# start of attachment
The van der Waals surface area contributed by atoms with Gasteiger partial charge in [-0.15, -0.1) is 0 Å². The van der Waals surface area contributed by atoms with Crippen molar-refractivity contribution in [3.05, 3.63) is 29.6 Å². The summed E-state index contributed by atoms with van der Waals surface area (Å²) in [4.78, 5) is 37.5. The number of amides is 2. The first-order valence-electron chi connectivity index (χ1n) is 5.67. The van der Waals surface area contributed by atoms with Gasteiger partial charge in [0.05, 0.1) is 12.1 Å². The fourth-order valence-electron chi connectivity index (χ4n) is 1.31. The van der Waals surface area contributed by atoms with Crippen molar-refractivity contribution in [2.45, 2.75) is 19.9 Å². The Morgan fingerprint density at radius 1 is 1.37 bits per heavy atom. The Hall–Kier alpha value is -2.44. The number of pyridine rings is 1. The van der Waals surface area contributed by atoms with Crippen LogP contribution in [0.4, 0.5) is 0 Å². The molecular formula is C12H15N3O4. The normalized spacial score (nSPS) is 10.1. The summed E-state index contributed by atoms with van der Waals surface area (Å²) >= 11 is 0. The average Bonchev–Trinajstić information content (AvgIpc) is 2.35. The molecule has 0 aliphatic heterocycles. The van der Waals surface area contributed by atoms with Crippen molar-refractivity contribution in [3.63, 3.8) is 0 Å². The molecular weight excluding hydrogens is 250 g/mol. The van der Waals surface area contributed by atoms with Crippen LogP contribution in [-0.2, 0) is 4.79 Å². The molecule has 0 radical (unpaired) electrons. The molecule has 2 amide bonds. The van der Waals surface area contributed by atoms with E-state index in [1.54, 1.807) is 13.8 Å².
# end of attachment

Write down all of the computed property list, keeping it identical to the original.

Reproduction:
The van der Waals surface area contributed by atoms with Gasteiger partial charge in [-0.15, -0.1) is 0 Å². The van der Waals surface area contributed by atoms with Crippen molar-refractivity contribution in [3.05, 3.63) is 29.6 Å². The summed E-state index contributed by atoms with van der Waals surface area (Å²) in [4.78, 5) is 37.5. The number of amides is 2. The first-order valence-electron chi connectivity index (χ1n) is 5.67. The van der Waals surface area contributed by atoms with Gasteiger partial charge in [0.05, 0.1) is 12.1 Å². The fourth-order valence-electron chi connectivity index (χ4n) is 1.31. The van der Waals surface area contributed by atoms with Crippen molar-refractivity contribution in [2.45, 2.75) is 19.9 Å². The Morgan fingerprint density at radius 1 is 1.37 bits per heavy atom. The Hall–Kier alpha value is -2.44. The number of pyridine rings is 1. The van der Waals surface area contributed by atoms with Crippen LogP contribution in [0.4, 0.5) is 0 Å². The molecular formula is C12H15N3O4. The normalized spacial score (nSPS) is 10.1. The summed E-state index contributed by atoms with van der Waals surface area (Å²) >= 11 is 0. The average Bonchev–Trinajstić information content (AvgIpc) is 2.35. The molecule has 0 aliphatic heterocycles. The van der Waals surface area contributed by atoms with Crippen molar-refractivity contribution in [3.63, 3.8) is 0 Å². The molecular weight excluding hydrogens is 250 g/mol. The van der Waals surface area contributed by atoms with Crippen LogP contribution in [-0.2, 0) is 4.79 Å². The molecule has 0 radical (unpaired) electrons. The molecule has 2 amide bonds. The van der Waals surface area contributed by atoms with E-state index in [1.54, 1.807) is 13.8 Å².